One of the skills we develop in the practice of mindfulness is the skill of acceptance. Acceptance allows us to experience emotions without feeling obligated to react to them. This is done by noting the emotion, and then letting go of the negative thought processes that the emotion generates.
We can benefit from mindfulness by learning to accept the flood of emotions that blocks rational thought. The goal of acceptance isn’t to become a totally rational person, devoid of emotion. Instead, the goal is to practice Wise Mind.
Wise Mind is the balance of emotional mind and rational mind, in perfect harmony.
To illustrate this concept, let’s suppose that a destitute woman has been arrested for stealing a loaf of bread with which to feed her hungry children. If we approach this situation from Rational Mind, we are only using logic and reason. There is no emotional content to our approach to the situation in Rational Mind. In this situation, Rational Mind would say that she broke the law, and there are penalties for breaking the law, therefore she should be punished.
Wise Mind, on the other hand, would allow logic and reason to be tempered with emotion. In this case, Wise Mind would allow some sense of compassion for the mother and her plight. While the woman in this scenario may have broken the law, she did so because she had love for her children and did not wish to see them go hungry. Wise Mind would recognize this and allow for some leniency.
On the other hand, what does Emotional Mind look like?
I’m sure we all know of someone who is subject to wild mood swings. Such a person is ruled by emotions that often run out of control. Imagine that this person is cut off in traffic. They may become very angry and chase down the offender, horn blaring and lights flashing. Perhaps this person even tries to run the offender off of the road.
In such a case, this person is being ruled by Emotional Mind. If this person could learn to live in Wise Mind, then he would realize that while the person who had cut him off in traffic had done something dangerous, it may not have been intentional. It could be that this person was distracted. Even if the person had done it intentionally, there is no need to increase the danger to himself by provoking further confrontation in an episode of road rage.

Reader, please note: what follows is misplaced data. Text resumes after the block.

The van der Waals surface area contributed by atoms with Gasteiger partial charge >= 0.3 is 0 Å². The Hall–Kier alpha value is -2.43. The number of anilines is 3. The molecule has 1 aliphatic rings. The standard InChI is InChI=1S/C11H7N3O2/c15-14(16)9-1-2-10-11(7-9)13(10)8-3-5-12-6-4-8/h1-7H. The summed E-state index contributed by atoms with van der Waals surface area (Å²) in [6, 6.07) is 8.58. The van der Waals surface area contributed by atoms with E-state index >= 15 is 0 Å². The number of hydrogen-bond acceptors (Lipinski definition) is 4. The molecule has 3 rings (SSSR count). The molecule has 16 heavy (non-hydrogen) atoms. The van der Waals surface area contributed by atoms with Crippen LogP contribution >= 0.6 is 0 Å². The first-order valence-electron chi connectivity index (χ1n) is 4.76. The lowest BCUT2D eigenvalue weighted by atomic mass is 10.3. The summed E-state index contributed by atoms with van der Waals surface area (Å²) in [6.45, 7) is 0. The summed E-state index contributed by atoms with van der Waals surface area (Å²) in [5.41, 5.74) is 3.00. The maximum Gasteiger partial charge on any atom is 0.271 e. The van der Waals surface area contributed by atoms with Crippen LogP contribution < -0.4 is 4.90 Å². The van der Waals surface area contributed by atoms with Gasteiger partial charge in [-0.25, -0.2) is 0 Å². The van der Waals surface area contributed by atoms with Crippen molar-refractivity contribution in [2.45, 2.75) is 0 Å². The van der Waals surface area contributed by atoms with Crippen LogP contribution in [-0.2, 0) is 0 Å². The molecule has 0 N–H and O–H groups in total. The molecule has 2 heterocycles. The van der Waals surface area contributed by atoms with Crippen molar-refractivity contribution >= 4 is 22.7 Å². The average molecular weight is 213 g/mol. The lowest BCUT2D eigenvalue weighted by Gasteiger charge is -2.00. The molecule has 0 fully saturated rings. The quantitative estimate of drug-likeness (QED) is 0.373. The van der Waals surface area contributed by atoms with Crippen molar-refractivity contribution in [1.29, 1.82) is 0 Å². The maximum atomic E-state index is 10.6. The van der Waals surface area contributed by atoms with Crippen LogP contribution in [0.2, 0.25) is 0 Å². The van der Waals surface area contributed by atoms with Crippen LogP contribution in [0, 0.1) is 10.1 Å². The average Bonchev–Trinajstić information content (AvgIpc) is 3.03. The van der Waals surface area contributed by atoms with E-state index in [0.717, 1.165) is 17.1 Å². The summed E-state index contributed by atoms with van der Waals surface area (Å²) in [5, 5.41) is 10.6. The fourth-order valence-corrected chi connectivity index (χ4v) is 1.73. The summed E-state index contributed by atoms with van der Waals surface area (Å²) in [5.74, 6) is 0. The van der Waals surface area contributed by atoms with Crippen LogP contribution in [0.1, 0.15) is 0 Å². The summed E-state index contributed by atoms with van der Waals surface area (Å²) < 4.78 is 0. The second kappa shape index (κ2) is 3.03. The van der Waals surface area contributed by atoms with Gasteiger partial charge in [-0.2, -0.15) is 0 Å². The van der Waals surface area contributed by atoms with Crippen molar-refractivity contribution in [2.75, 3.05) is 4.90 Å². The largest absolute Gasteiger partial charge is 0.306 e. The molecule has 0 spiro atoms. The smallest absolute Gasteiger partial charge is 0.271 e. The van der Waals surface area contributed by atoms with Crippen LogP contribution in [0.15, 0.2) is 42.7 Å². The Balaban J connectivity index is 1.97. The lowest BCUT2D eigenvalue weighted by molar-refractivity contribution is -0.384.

In this case, Wise Mind would accept the fact that such events are inevitable on a busy highway. Emotional Mind would then be tempered with Rational Mind, achieving the balance that is the goal of Wise Mind.
According to Follette, et al (2006), “”Wise mind is understood as a balance (or dialectic) between emotion mind and reasonable mind, where both emotion and reason are considered before taking action in life.”
This concept is often illustrated as below, where Wise Mind is the overlapping area between Rational Mind and Emotional Mind:
In the clinical practice of Mindfulness, clients are taught the concepts of Rational Mind, Emotional Mind, and Wise Mind, and how to differentiate among these states.
Each state has its own usefulness; for example, Rational Mind might be good for solving math problems like balancing a checkbook, while Emotional Mind might be good for a romantic interlude. But there are also situations, such as those outlined above in which one mode of mind might not be as productive as another. In those cases, Rational Mind can be tempered with compassion from Emotional Mind, or Emotional Mind can be balanced with reason.
When using Mindfulness in clinical practice, it is helpful to teach clients the concepts of Rational Mind, Emotional Mind, and Wise Mind, then have them list examples of each in order to gain practice in differentiating among these states.
Follette, Victoria & Palm Reed, Kathleen & Pearson, Adria. (2006). Mindfulness and Trauma: Implications for Treatment. Journal of Rational-Emotive and Cognitive-Behavior Therapy. 24. 45-61. 10.1007/s10942-006-0025-2.